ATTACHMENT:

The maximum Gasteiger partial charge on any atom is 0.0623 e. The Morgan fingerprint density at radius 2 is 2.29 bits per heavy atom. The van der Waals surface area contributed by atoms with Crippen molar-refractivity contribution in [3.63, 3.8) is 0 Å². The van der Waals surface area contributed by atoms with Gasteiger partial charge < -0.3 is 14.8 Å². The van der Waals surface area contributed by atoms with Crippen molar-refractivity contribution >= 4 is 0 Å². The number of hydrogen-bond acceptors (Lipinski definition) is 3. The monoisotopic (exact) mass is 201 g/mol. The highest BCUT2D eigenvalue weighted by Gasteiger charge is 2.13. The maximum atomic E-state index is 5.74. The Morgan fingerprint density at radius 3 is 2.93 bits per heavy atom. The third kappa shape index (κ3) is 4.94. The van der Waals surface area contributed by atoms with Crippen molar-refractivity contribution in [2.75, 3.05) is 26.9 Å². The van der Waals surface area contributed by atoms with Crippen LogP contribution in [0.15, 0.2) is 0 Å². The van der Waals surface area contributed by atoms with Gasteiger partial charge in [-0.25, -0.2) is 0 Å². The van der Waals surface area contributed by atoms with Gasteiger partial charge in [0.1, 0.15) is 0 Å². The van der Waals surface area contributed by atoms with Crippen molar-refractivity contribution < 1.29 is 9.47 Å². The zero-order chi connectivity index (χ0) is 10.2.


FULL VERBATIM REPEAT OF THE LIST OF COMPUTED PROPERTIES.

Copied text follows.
The maximum Gasteiger partial charge on any atom is 0.0623 e. The Morgan fingerprint density at radius 2 is 2.29 bits per heavy atom. The van der Waals surface area contributed by atoms with Crippen molar-refractivity contribution in [3.63, 3.8) is 0 Å². The van der Waals surface area contributed by atoms with Gasteiger partial charge < -0.3 is 14.8 Å². The van der Waals surface area contributed by atoms with Crippen molar-refractivity contribution >= 4 is 0 Å². The number of hydrogen-bond acceptors (Lipinski definition) is 3. The monoisotopic (exact) mass is 201 g/mol. The highest BCUT2D eigenvalue weighted by Gasteiger charge is 2.13. The maximum atomic E-state index is 5.74. The Morgan fingerprint density at radius 3 is 2.93 bits per heavy atom. The third kappa shape index (κ3) is 4.94. The van der Waals surface area contributed by atoms with Crippen molar-refractivity contribution in [2.75, 3.05) is 26.9 Å². The van der Waals surface area contributed by atoms with Crippen LogP contribution in [0.15, 0.2) is 0 Å². The van der Waals surface area contributed by atoms with Gasteiger partial charge in [-0.25, -0.2) is 0 Å². The van der Waals surface area contributed by atoms with Gasteiger partial charge in [0.1, 0.15) is 0 Å². The van der Waals surface area contributed by atoms with Crippen molar-refractivity contribution < 1.29 is 9.47 Å². The zero-order chi connectivity index (χ0) is 10.2.